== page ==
Embroidery is a way to decorate fabric by adding designs made of an arrangement of stitches. Several stitches are used to enhance the appearance or suggest details. When beads are added, they tend to dominate the embroidery because of their size and placement above the stitches. The nature of the bead also reduces the type of stitches used since the fine stitch details may no longer be visible. In addition, the fabric must be heavier to carry the weight of the beads.
Things You'll Need
- Embroidery Frame
- No. 12 Needle
- Beading Thread
- Beading Needles
- Embroidery Floss
Reinforce the stability of the fabric, if needed, by adding buckram to the back side.
Trace a design onto the fabric and insert the fabric in an embroidery frame or hoop. Stretch the fabric taut and tighten the frame.
Embroider the fabric in areas where beads will not be added. This is common with wedding dress designs where there is both embroidery and beading. Embroider the areas that will take beading but detail only the stitches that will remain visible.
Bead using two beading needles and beading thread. Knot the end of the thread. Pull the needle and thread from the back to the front of the fabric. Knot and thread the second needle and bring it up 1/32 of an inch along the beaded line. Pick up the beads you will use in your first line.
Lay the beads along the bead line. Cross your second needle over your beads, between bead 1 and 2, staying close to the bead line, and thread the needle to the back of the fabric and back up next to the gap between bead 2 and 3. Cross your needle over your beads, down and back up again. The second needle wraps around the beading thread between each bead. When done correctly there will appear to be no space between the beads in a line. As you go around curves, the space between beads will open a bit.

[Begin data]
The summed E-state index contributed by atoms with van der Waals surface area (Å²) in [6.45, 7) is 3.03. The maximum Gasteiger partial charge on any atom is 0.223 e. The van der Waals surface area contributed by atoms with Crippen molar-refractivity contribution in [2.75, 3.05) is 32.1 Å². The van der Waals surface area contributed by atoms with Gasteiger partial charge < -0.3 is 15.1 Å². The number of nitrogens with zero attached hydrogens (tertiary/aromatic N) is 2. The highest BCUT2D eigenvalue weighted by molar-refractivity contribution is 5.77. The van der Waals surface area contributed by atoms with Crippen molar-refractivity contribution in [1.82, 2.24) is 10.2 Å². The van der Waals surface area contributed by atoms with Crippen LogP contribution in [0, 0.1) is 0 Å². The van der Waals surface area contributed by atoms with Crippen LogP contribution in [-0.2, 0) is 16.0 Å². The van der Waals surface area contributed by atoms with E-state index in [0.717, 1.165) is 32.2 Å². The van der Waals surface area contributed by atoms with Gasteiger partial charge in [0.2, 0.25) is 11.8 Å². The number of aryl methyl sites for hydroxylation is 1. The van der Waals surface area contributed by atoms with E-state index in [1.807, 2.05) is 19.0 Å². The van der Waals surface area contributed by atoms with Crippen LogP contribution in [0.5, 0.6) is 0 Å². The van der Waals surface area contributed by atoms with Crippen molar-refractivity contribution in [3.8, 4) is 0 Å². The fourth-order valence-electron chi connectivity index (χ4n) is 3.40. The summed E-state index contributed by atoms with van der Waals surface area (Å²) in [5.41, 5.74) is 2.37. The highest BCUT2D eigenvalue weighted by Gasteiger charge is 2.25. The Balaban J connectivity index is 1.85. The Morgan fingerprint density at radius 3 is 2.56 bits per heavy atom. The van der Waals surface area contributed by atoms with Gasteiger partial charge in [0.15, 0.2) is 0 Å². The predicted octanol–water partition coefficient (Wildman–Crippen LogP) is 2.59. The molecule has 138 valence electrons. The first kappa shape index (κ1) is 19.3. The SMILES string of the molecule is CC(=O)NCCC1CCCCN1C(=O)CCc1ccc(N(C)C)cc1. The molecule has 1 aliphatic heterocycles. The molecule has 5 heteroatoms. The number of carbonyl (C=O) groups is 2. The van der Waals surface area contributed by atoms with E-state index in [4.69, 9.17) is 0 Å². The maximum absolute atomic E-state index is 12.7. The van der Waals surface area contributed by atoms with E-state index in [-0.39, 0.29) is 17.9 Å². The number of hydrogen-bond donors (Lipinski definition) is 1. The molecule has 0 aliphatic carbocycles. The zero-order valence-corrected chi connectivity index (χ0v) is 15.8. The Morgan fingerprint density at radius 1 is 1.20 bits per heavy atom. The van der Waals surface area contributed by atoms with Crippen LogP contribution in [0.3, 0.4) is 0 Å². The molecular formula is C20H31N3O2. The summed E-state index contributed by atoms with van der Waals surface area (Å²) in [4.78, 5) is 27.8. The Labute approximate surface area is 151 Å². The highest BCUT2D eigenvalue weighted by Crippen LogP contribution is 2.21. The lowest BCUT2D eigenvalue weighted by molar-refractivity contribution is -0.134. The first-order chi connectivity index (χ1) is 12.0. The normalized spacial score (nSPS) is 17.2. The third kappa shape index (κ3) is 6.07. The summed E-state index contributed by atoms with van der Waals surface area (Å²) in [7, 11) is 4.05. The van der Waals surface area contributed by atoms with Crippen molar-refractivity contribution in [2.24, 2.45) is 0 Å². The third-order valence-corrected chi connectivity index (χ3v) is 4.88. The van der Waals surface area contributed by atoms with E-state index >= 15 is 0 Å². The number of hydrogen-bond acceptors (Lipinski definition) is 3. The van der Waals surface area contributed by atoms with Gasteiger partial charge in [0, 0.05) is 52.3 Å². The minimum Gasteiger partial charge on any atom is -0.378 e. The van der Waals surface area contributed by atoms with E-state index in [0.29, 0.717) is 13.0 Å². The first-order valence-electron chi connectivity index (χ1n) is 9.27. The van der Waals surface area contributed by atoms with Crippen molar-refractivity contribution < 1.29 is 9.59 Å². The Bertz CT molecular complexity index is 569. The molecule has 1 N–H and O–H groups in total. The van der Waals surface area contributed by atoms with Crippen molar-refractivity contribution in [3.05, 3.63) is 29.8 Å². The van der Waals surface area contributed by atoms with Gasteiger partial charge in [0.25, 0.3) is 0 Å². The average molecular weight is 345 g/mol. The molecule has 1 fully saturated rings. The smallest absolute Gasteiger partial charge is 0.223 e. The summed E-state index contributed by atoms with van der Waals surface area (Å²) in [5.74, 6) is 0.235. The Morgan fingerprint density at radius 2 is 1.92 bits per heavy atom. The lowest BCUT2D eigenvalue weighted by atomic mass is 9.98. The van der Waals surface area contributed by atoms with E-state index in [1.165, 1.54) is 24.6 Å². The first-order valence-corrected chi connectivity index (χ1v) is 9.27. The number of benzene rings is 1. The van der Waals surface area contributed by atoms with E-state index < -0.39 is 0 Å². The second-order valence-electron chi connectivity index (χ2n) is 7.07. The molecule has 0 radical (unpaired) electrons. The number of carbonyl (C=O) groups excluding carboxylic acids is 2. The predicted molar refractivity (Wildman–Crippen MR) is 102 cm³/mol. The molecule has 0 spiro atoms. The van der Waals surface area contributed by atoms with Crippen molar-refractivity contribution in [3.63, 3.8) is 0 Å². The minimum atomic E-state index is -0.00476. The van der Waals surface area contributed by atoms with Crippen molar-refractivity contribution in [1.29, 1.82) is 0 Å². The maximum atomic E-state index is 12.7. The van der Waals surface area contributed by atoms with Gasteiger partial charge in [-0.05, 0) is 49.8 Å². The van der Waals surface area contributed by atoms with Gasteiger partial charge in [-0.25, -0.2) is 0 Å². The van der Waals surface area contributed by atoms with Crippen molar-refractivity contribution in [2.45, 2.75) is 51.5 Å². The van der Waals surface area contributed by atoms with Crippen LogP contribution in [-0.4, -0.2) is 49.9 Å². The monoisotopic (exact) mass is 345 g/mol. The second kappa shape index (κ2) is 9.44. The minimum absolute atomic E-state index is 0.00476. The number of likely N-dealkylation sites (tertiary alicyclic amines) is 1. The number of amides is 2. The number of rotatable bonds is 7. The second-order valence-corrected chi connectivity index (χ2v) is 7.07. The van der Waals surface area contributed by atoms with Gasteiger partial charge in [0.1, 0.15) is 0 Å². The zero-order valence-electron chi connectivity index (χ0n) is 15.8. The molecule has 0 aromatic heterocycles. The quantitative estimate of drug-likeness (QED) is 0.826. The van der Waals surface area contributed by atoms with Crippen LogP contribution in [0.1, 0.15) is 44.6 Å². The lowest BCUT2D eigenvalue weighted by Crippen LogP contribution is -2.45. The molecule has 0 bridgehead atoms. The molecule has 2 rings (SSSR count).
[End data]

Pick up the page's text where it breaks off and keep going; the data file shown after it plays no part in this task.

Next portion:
Beads can be threaded onto embroidery stitches, but more than three to five beads on a string (one stitch) makes the beading vulnerable to catching on things and spilling the beads. Use the bead shapes to mimic embroidery stitch arrangements but sew your beads down.
F.R.R. Mallory has been published since 1996, writing books, short stories, articles and essays. She has worked as an architect, restored cars, designed clothing, renovated homes and makes crafts. She is a graduate of the University of California at Berkeley with bachelor's degrees in psychology and English. Her fiction short story "Black Ice" recently won a National Space Society contest.